Not all breakups are created equally. The tone of a breakup is almost entirely dependent on the nature of the relationship that preceded it. That said, if you had a happy healthy relationship that was founded on friendship, you don't have to throw it all away once you and your partner call it quits.
It takes a considerable amount of maturity from both parties to come to a mutual agreement that ending the relationship is what's best for both of you - especially if you were able to do it without a third party mediator, screaming matches, or excessive pettiness. But if you're able to do that and decide to maintain a level cordiality or even friendship in place of a romantic relationship, just know that it's not weird.
People in our generation are quick to commend former couples for finding the civility to remain on speaking terms after a breakup, but can't seem to fathom the notion of remaining friends. "It's like a serial killer letting you go and then asking if you can keep in touch," is something I remember thinking after my own breakup. Why would anyone want to try and salvage a friendship out of a relationship that didn't work? Why not just forget it altogether?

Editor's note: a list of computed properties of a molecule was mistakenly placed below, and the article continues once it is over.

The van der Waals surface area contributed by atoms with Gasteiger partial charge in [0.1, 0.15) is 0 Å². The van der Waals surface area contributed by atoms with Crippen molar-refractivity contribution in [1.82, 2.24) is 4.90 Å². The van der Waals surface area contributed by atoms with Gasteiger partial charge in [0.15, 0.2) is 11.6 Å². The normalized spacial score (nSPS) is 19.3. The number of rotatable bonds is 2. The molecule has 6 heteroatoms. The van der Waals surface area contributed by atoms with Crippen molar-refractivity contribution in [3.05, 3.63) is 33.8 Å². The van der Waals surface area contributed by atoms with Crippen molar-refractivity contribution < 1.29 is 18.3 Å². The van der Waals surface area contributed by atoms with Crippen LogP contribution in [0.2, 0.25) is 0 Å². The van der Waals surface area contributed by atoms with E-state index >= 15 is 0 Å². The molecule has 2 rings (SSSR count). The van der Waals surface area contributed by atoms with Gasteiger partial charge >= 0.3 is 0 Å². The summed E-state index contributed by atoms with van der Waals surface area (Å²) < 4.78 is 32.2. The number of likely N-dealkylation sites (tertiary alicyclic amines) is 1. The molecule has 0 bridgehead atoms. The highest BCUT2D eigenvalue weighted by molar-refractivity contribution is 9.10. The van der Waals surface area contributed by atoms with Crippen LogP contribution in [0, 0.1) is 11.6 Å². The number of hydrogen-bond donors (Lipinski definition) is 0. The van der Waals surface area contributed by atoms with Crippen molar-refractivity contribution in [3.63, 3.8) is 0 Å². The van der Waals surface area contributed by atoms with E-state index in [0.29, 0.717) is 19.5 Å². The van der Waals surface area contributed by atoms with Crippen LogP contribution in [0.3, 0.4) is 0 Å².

My man -and future husband- Chris Evans really put things in perspective on the importance of staying friends with your exes in an interview he gave not long after he and his fiance split -putting me back in the running. He said "If you're ever fortunate enough to love someone and have them love you back, it's worth protecting that. It's rare that someone can truly know you. And if you've broken through that kind of wall, I think it's important to value that."
Breaking up is hard to do especially if one or both parties weren't ready to let go. If you're smart enough to recognize that you're not on the same page and that staying together will only hurt you both in the long run, you don't have to terminate your friendship along with your romantic attachment. If your ex can still be a positive and supportive voice in your corner, don't feel weird about allowing them to stay in your life.